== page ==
Mercy's Dr. Neil B. Friedman, Director, The Hoffberger Breast Center At Mercy, Discusses Breast Density As A Risk Factor For Breast Cancer

August 19, 2013
Dr. Neil B. Friedman

Dr. Neil B. Friedman, Director, The Hoffberger Breast Center at Mercy

New legislation in Maryland regarding dense breast tissue in women is concerning a local doctor.

Many women have dense breasts, but dense breast tissue can be difficult to screen in a mammogram, making it hard to spot cancer.

The issue is making its way into the Maryland law books. In May 2013, Gov. Martin O'Malley signed Senate Bill 334 requiring mammography providers to notify women who have a certain level of dense breast tissue. The law takes effect Oct. 1 of this year.

According to breast cancer surgeon Dr. Neil B. Friedman, Director, The Hoffberger Breast Center at Mercy, the law may create confusion among patients and doctors.

"The problem is that the measurement of breast density with routine mammography we get now is very inexact. So, the tool is just OK. The other problem is in the interpretation. We need to change the way a mammogram is interpreted so it's more consistent across the board. Right now, it's very inconsistent from one reader to another reader," Dr. Friedman said.

Three years ago, after a routine mammogram, Jennifer Pavolic found out she had dense tissue in her breasts.

"They just told me that my breast tissue was more dense and that it was harder for them to see on mammography," she said.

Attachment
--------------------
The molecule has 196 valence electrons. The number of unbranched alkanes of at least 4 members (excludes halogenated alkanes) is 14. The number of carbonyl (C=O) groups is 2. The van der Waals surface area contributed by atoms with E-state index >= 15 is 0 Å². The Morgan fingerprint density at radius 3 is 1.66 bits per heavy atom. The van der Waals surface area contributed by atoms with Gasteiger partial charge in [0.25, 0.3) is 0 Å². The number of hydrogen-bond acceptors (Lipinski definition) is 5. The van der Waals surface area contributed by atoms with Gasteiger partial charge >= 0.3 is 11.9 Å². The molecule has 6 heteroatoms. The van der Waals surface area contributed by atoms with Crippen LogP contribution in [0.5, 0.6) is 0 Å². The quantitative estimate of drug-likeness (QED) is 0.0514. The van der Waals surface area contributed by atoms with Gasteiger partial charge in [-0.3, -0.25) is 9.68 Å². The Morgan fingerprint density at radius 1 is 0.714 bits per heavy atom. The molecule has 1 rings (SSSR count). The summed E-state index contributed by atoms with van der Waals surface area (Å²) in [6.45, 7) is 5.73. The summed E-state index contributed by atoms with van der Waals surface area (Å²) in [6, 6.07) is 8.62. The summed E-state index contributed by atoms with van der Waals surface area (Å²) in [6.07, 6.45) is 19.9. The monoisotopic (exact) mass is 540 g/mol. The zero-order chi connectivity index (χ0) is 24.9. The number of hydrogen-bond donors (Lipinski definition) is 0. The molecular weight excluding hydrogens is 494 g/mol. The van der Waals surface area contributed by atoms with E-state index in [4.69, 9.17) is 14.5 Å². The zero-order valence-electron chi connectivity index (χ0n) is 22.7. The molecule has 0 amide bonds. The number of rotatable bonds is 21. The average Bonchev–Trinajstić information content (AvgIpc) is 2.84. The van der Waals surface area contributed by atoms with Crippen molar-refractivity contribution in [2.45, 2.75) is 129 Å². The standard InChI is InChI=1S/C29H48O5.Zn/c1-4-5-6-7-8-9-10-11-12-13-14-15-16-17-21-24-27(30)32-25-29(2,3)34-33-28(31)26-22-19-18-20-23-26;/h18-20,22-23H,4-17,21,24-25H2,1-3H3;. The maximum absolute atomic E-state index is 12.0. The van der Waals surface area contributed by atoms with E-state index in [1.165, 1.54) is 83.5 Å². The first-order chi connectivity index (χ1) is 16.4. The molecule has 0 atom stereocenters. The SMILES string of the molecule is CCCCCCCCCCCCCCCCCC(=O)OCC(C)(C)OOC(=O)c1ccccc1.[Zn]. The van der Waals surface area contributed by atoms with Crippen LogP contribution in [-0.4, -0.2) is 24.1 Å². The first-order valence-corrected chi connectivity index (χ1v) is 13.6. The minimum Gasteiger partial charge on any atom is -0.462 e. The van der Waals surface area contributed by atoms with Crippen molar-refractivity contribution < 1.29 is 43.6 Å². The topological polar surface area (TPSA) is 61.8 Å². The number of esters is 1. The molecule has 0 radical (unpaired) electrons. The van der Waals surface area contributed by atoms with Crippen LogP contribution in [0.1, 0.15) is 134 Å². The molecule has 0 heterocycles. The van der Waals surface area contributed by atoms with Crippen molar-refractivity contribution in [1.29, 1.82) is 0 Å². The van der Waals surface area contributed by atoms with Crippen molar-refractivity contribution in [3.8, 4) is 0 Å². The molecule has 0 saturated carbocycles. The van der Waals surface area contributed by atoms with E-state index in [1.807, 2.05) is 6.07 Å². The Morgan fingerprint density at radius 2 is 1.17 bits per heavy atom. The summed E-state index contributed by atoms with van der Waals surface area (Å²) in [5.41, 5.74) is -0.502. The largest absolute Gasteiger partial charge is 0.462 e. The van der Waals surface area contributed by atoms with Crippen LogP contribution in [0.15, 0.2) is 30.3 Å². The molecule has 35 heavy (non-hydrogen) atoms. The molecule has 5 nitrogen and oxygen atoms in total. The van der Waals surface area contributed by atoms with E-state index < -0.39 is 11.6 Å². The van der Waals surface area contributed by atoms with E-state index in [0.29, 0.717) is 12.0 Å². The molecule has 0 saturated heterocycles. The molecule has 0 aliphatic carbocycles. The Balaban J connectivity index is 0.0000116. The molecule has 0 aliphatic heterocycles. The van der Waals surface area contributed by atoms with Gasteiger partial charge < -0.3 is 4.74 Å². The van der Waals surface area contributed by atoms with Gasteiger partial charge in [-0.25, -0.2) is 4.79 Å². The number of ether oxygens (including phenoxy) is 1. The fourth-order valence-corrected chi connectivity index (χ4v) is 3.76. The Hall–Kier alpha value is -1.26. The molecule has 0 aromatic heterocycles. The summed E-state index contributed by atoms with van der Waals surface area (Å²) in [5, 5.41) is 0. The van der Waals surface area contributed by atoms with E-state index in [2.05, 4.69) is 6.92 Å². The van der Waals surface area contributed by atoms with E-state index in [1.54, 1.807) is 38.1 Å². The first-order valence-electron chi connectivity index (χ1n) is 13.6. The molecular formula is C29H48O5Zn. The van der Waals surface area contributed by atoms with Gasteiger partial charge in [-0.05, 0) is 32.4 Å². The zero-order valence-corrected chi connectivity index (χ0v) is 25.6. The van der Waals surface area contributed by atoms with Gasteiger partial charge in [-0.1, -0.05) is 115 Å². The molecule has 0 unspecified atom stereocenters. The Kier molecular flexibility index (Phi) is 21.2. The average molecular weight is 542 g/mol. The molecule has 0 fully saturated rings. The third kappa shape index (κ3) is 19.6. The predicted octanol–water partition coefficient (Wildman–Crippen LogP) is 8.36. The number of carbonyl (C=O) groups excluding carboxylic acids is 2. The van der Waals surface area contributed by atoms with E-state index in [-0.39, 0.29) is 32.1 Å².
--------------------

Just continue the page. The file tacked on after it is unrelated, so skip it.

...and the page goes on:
Dr. Friedman noted that there is currently no good scientific answer about what to do for women like Pavolic.

"If you add the breast density to some other risk factors, then we may consider if they should get MRIs, or if we should add an ultrasound to their screening. But for the average patient, I probably won't do anything differently," Dr. Friedman said.

 


Dan Collins - Senior Director of Media Relations at Mercy Medical Center

Dan Collins, Senior Director of Media Relations

Email: dcollins@mdmercy.com Office: 410-332-9714 Cell: 410-375-7342

About Mercy

Founded in 1874 in downtown Baltimore by the Sisters of Mercy, Mercy Medical Center is a 183-licensed bed acute care university-affiliated teaching hospital. Mercy has been recognized as a top Maryland hospital by U.S. News & World Report; a Top 100 hospital for Women’s Health & Orthopedics by Healthgrades; is currently A-rated for Hospital Safety (Leapfrog Group), and is recognized by the American Nurses Credentialing Center as a Magnet Hospital. Mercy Medical Center is part of Mercy Health Services (MHS), the parent of Mercy’s primary care and specialty care physician enterprise, known as Mercy Personal Physicians, which employs more than 200 providers with locations in Baltimore, Lutherville, Overlea, Glen Burnie, Columbia and Reisterstown. For more information about Mercy, visit www.mdmercy.com, MDMercyMedia on FacebookTwitter, or call 1-800-MD-Mercy.

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